22 April 2019
If you hear only one side of a telephone conversation you can't get the whole story. Paul's letter to the church at Corinth is rather like that. We only hear one half and in some parts of the letter we don't even know if the same conversation is continuing or if the topic has changed. Today we hear Paul's response to a report from Chloe’s people and we can hear the faint voice of the Corinthian Christians, but we don't really understand what's gone on before and neither might Paul have known. In one sense it doesn't matter, because Paul is not one for raking over old arguments, Paul gets in there and reminds them why they are there in the first place.
Imagine phoning up and hearing this message on an answering machine: "Hello. We're in the middle of a family fight right now. Leave your name and number at the beep and whoever wins will call you right back."
If there had been telephones in the first century, we might have got that message from 1st Church, Corinth.
Paul's first letter to that congregation tells us that those Christians were in a fight about who to follow. People in the Corinthian church were staking their claims not first with Christ but with individual leaders. Some were proud of belonging to Apollos, some to Cephas, some to Paul.
Some preferred a learned, philosophical approach. Others were drawn to the message of the new freedom Christ had brought them. Others were passionate about whether Jews could become good Christians, and, if so, how?
They've forgotten Jesus' saying—‘love one another as I have loved you’—. They were like political parties, each with its own slogan., “I belong to Paul,” “I belong to Apollos,” “I belong to Cephas,” or “I belong to Christ.
Which meant that all the people who did not want to take a side were looked at suspiciously. With the passage of time and with the application of ♠ fear and propaganda, these others became the representatives all that is wrong with the world. They became the enemy.
In the news the other day there was a sad item from Ireland in the New Zealand Herald.
A bronze statue of William Massey, New Zealand's second-longest serving Prime Minister and leader of the country during World War I, stands outside the council building in the County Londonderry town of Limavady.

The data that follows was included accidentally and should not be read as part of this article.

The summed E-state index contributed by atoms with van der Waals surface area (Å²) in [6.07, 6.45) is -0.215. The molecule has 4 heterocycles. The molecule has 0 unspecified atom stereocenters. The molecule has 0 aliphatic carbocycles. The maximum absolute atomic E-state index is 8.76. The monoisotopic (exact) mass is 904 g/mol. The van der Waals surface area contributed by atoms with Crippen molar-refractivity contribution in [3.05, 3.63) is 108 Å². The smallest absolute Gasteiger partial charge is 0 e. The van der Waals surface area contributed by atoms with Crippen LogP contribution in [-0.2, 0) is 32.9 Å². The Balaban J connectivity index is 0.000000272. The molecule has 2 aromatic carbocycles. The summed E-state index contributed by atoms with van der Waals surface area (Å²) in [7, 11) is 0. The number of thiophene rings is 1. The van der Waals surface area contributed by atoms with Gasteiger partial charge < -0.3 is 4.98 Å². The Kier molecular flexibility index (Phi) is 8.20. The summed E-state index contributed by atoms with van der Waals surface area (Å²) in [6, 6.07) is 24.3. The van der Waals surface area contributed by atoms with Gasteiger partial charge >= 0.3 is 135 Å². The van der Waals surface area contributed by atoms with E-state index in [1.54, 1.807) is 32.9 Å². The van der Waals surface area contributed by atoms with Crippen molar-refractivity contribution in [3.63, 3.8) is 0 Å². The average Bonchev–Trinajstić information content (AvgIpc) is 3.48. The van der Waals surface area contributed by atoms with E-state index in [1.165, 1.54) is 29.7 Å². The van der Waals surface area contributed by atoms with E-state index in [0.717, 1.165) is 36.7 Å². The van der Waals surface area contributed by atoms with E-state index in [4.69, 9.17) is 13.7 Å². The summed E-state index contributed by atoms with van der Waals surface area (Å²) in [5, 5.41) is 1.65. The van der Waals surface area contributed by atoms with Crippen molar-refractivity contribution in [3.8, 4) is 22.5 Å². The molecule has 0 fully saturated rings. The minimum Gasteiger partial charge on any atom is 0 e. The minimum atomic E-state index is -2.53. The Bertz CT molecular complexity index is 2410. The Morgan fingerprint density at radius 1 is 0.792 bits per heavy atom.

The council is wanting to promote a neutral workplace by removing all religious or royal imagery from public display. Among items caught up by the proposal are a royal wedding commemorative coffee mug, gifts to the town from British and Welsh regiments, and the statue of Massey. The other day Massey's statue looked down on an angry confrontation between the loyalists and Sinn Fein supporters .
Massey was born in Limavady in 1856 and emigrated to New Zealand in 1870 - but not before becoming a member of the Protestant-aligned Orange Order. Massey returned to Limavady twice while Prime Minister, in 1914 and 1921. But because one of the councilors looked on the internet and found he had been a member of the Orange order his statue was deemed to be inflammatory. Northern Ireland's Equality Commission has been brought in to help mediate and a council sub-committee is considering the issue.
If these people knew their history they would also know that Massey worked through most of the war years with (Sir Joseph) Ward, who was a devout Catholic. And if anything he would have modeled the unity the people of his old home town are supposedly seeking by having the streets ethnically cleansed of statues.
Dr Micheal Bassett our own historian said that any move to remove Massey's statue because of his Orange Order links would be over the top as he was not an extremist. "You'd have thought a little town in [Northern] Ireland would be rather proud that one of their people went off to New Zealand and became Prime Minister ... if multicultural politics involves destroying the history of a place, well then it has no future."
Back in Corinth 2000 years ago Paul will have none of it. He is not taking sides, he is horrified to find people have taken him as a personality to be followed, and as the quarrels seem to be based on who baptized whom he is profoundly glad that he didn't do much baptizing. Paul gets in there and reminds them why they are there in the first place.